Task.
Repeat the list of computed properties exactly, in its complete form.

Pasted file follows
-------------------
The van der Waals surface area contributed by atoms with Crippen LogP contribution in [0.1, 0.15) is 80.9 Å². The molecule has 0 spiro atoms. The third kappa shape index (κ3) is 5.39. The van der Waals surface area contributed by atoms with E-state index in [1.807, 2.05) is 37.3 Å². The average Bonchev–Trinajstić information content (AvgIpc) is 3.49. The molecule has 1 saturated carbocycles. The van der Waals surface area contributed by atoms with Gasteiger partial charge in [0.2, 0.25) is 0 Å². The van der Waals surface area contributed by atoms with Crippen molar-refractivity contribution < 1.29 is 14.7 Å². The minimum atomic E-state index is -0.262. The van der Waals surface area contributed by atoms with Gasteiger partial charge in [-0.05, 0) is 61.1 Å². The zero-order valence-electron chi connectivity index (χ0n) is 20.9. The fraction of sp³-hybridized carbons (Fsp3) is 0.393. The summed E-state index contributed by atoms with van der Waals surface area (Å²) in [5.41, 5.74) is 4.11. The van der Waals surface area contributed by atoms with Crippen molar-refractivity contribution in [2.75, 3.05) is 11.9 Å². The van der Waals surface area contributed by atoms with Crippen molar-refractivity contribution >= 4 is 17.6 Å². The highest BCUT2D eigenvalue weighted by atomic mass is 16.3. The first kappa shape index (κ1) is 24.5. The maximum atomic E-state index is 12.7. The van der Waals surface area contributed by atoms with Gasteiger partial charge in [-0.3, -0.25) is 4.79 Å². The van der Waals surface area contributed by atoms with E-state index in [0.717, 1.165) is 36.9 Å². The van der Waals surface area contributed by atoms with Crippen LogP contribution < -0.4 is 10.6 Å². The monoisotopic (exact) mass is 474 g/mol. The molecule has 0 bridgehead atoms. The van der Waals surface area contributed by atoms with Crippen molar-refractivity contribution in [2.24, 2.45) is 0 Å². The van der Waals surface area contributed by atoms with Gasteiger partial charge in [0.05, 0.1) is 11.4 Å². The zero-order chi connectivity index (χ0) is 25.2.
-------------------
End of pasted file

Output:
The van der Waals surface area contributed by atoms with Crippen LogP contribution in [0.1, 0.15) is 80.9 Å². The molecule has 0 spiro atoms. The third kappa shape index (κ3) is 5.39. The van der Waals surface area contributed by atoms with E-state index in [1.807, 2.05) is 37.3 Å². The average Bonchev–Trinajstić information content (AvgIpc) is 3.49. The molecule has 1 saturated carbocycles. The van der Waals surface area contributed by atoms with Gasteiger partial charge in [0.2, 0.25) is 0 Å². The van der Waals surface area contributed by atoms with Crippen molar-refractivity contribution < 1.29 is 14.7 Å². The minimum atomic E-state index is -0.262. The van der Waals surface area contributed by atoms with Gasteiger partial charge in [-0.05, 0) is 61.1 Å². The zero-order valence-electron chi connectivity index (χ0n) is 20.9. The fraction of sp³-hybridized carbons (Fsp3) is 0.393. The summed E-state index contributed by atoms with van der Waals surface area (Å²) in [5.41, 5.74) is 4.11. The van der Waals surface area contributed by atoms with Crippen molar-refractivity contribution in [2.75, 3.05) is 11.9 Å². The van der Waals surface area contributed by atoms with Crippen molar-refractivity contribution >= 4 is 17.6 Å². The highest BCUT2D eigenvalue weighted by atomic mass is 16.3. The first kappa shape index (κ1) is 24.5. The maximum atomic E-state index is 12.7. The van der Waals surface area contributed by atoms with Gasteiger partial charge in [-0.3, -0.25) is 4.79 Å². The van der Waals surface area contributed by atoms with E-state index in [0.717, 1.165) is 36.9 Å². The van der Waals surface area contributed by atoms with Crippen LogP contribution < -0.4 is 10.6 Å². The monoisotopic (exact) mass is 474 g/mol. The molecule has 0 bridgehead atoms. The van der Waals surface area contributed by atoms with Crippen molar-refractivity contribution in [2.24, 2.45) is 0 Å². The van der Waals surface area contributed by atoms with Gasteiger partial charge in [0.05, 0.1) is 11.4 Å². The zero-order chi connectivity index (χ0) is 25.2.